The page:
In the US, 2017 may have been ‘the summer of rosé’, but the wine varietal has certainly continued to gain traction since then.
In the past few years, numerous celebrity rosé brands have entered the wine market, helping to premiumise rosé. Outside of the wine category, other brands from cider to vodka producers have also invested in rosé products in an attempt to turn rosé into a flavour rather than just a wine category.
For a long time in the US, rosé wine had a reputation for being a sweet and fruity wine, which held the variety back from greater acceptance. “Producers successfully marketed and expanded tastings over a number of years to change the American consumer’s perception of what rosé wine is,” remarks Ryan Lee, research analyst on the IWSR’s US team. This has helped to grow interest in the category and greatly increase the number of rosés available. As the wine variety grew in popularity, more producers – especially domestic US producers – started their own dry rosés.
Domestic rosé wine producers in the US, however, will currently be contending with the devastating impact that wild fires continue to have on the western US wine regions. 2020 rosé ambitions may now be curtailed, as even vines that are not directly affected by the fires may be impacted due to smoke taint. As of early October 2020, more than 7.6 million acres – a size of land slightly smaller than the entire state of Maryland – have burned, and fires continue to expand.
However, the trend for rosé wines continues to remain popular with American consumers. The varietal is quickly super-premiumising in the US market, as celebrities and major fashion houses create opportunity from the trend. New product launches are also broadening rosé’s appeal to new consumer segments – US rap star Post Malone released Maison No 9 in July 2020, capturing a ‘bro-sé’ crowd that is helping to expand the pink-hued wine’s demographic from largely female in the US to more gender-neutral territory. The brand’s launch has been met with success, and sold 50,000 bottles during a two-day pre-sale on ecommerce marketplace Vivino, according to news sites.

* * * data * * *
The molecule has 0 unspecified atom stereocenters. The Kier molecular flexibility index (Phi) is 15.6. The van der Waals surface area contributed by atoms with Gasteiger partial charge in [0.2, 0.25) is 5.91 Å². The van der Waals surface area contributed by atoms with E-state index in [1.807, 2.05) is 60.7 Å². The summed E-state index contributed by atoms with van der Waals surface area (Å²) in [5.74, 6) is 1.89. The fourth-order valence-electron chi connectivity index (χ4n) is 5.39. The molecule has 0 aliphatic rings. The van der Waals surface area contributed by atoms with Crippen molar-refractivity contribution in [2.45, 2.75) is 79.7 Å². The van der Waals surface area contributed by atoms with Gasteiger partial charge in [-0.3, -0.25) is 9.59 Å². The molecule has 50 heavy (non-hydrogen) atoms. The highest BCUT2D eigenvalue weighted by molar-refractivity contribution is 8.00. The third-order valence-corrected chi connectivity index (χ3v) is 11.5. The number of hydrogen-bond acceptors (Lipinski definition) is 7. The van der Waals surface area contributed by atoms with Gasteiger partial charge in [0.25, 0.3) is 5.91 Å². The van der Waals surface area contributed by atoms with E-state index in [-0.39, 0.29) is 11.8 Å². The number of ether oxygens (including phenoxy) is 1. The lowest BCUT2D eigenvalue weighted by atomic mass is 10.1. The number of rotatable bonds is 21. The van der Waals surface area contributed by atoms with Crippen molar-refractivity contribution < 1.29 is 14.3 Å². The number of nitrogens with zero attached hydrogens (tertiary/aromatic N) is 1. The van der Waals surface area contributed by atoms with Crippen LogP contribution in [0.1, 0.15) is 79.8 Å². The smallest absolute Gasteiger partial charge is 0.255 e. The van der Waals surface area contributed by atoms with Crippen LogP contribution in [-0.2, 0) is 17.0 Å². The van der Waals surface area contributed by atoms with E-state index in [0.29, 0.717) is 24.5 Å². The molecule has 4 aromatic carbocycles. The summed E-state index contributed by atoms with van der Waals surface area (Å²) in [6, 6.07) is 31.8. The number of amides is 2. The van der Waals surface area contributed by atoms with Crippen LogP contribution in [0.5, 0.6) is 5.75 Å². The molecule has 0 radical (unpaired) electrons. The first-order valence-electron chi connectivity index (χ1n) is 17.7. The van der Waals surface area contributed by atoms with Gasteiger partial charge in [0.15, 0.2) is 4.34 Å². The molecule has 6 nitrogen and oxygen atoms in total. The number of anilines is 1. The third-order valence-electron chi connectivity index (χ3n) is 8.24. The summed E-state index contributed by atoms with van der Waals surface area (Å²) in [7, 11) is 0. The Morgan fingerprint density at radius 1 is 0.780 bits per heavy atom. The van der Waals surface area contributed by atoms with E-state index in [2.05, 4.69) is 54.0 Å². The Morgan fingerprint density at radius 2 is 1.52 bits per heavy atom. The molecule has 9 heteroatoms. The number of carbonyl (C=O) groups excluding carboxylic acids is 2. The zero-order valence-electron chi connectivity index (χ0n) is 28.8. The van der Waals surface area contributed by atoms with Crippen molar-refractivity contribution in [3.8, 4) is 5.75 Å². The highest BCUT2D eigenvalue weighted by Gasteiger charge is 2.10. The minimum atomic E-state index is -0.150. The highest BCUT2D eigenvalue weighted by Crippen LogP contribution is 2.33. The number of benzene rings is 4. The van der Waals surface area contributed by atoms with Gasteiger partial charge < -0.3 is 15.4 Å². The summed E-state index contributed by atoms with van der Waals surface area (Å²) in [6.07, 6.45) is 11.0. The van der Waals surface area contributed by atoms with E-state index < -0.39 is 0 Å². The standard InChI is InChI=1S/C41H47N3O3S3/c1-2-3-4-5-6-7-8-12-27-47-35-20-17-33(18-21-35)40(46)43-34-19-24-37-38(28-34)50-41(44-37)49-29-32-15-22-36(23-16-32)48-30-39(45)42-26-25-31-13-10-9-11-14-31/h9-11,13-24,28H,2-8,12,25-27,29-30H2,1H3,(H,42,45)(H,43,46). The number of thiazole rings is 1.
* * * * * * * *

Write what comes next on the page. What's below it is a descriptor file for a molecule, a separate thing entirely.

There have been a host of additional high-profile premium and super-premium rosé product releases, from celebrities such as Bon Jovi, John Legend, and Brad Pitt and Angelina Jolie. The recent surge in releases is in part attributed to the fast growth of rosé in the US market. IWSR data shows that growth of still rosé wine has outpaced that of the total still wine market in the US – total still wine had a 2015–19 volume CAGR of +0.8%; still rosé wine increased 18.49% over the same period. Brands are capturing momentum that is only likely to increase as new innovations catapult rosé further still. Prosecco and rosé have both posted double-digit growth over the 2015–19 CAGR period and, recently, the Prosecco DOC Consortium updated rules allowing for the introduction of a Prosecco DOC Rosé. The new rosé Prosecco will likely boost interest in the category even more.
In packaging innovation, hard seltzers may have captivated the RTD category, but rosé wine continues to remain relevant in the single-serve convenience paradigm – a number of canned wine options coming to market has helped to expand consumption occasions. Canned entries include AB InBev’s first wine brand, Babe, with Babe Rosé; Underwood Rosé Wine, and House Wine Rosé, among many others, showing the increase in focus on portability, convenience and single-serve options in the wine category.
Categories beyond wine have been paying attention to rosé’s quick rise and celebrity endorsements as well. Products ranging from rosé-flavoured vodka to gin and cider have tried to turn the trend toward flavour, or have further leveraged consumers’ ongoing love affair with the colour pink, with releases such as New Amsterdam Pink Whitney Vodka or Beefeater Pink Gin. The Instagrammability of these products has helped to capture online attention, especially during lockdowns, and has boosted consumer awareness. IWSR data shows a 2015–19 CAGR of 263.6% for pink spirits, albeit from a small base.
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